It is the opposite of the transverse motion which shows negation, discordance, enmity, crossness. A lower inclination, either of head or hand, is emphatic, and often shows respect, not necessarily fear, as made to the older and wiser as also to the more powerful by rank or physical prowess. Forms of kindred expressions are still so common as to be classed as natural or involuntary. The head erect 01 thrown back with the eyes fixed to meet those of others shows haughtiness, defiance, or impudence. Casting down the eyes with an assisting inclination of the head is the evidence of modesty, yielding, gentleness, or subservience, according to the degree of action. Hanging the head may, however, exhibit dissent accompanied by shame. Le Page du Pratz gives an account of the gesture as observed by him among the Natchez at about 1718: "In the war-songs the great chief recites his exploits. Those who know them to be true respond with a long 'hou!' and certify their truth. Applause in the councils is also by the sound 'hou!' Their want of satisfaction is given by lowering the head and maintaining silence."
A more poetical and rather metaphorical variation sometimes occurs from the pretense of the unsupportable glory and brilliance of the dignitary approached, where the eyelids must be partially closed, a bow of the head assisting in their shading, and the hands sometimes advanced as an additional screen, in which motion the salam has a supposable origin. Curiously enough, this gesture, regarded as purely Oriental, was observed by Marquette on his visit to the Illinois in 1673, where "the Host stood before the Cabin, having both his Hands lifted up to Heaven, opposite to the Sun, insomuch that it darted its rays thro' his Fingers, upon his Face; and when we came near him, he told us, What a fair Day this is since thou comest to visit us!" Adair tells that the Southern tribes in the United States never bowed to one another, but did in their religious ceremonies, which perhaps was with reference to the effulgent rays of the sun, the object of their special adoration. Such instances tend to show that the origin of the bow was not always in the abjectness of physical fear.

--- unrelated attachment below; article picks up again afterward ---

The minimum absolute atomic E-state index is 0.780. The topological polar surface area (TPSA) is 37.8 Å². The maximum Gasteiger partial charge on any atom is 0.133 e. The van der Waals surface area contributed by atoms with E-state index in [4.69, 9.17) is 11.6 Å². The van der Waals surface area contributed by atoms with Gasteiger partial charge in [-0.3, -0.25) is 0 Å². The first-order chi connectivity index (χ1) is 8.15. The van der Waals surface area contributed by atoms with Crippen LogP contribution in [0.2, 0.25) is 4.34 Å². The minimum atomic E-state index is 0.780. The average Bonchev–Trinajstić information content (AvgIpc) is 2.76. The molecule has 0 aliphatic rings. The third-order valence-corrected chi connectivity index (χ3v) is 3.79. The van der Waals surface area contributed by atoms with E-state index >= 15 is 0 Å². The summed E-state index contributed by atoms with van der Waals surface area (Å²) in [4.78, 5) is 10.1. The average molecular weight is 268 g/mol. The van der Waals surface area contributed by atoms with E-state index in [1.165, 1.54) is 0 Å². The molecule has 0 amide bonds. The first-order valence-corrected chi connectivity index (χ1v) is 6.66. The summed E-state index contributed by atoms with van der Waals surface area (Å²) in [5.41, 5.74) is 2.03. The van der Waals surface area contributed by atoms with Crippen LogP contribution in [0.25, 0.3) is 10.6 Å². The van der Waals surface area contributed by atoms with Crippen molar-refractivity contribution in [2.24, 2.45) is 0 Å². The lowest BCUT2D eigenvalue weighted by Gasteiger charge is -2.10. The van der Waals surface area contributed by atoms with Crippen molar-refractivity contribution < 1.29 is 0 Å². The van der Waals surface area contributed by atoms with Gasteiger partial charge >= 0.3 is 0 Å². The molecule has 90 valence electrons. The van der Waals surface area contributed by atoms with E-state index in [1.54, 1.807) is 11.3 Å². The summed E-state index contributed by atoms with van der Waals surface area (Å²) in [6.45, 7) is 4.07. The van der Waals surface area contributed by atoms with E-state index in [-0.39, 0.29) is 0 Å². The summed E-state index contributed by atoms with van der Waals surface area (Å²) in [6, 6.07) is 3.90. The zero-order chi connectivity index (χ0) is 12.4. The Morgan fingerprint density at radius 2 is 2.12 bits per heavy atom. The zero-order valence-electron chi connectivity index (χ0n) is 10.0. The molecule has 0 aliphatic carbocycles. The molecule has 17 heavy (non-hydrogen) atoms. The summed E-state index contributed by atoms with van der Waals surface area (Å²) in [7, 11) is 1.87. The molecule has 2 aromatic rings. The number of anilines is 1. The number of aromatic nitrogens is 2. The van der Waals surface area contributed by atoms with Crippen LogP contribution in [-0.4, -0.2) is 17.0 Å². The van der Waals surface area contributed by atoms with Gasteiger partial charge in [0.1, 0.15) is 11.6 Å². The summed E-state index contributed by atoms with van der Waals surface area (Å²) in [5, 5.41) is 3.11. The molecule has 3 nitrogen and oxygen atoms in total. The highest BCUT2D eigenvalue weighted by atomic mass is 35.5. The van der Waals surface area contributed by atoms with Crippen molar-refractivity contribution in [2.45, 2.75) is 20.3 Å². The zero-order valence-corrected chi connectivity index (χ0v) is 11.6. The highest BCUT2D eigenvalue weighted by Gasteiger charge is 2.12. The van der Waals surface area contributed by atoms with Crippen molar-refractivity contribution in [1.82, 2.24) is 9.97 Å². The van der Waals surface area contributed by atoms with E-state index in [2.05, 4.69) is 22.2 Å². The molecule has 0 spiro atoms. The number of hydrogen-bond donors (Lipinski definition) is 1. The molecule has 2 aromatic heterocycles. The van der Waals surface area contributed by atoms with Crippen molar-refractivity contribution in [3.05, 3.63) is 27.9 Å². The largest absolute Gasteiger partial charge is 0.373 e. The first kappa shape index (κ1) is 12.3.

Touching the ground in connection with salutation, though asserted to be derived from kneeling or prostration, does not necessarily arise from fear, or indicate any more than the relative higher and lower station. For instance, at Amorgos in the Cyclades the priest, on entering his father's house, touched the ground with his fingers, as a token of respect, before embracing him. His sisters touched the ground with their fingers before kissing the proffered hand of their brother. In each case there was expressed affection while the rank was recognized by the lowering reference to the ground. In the second dispatch of Cortes he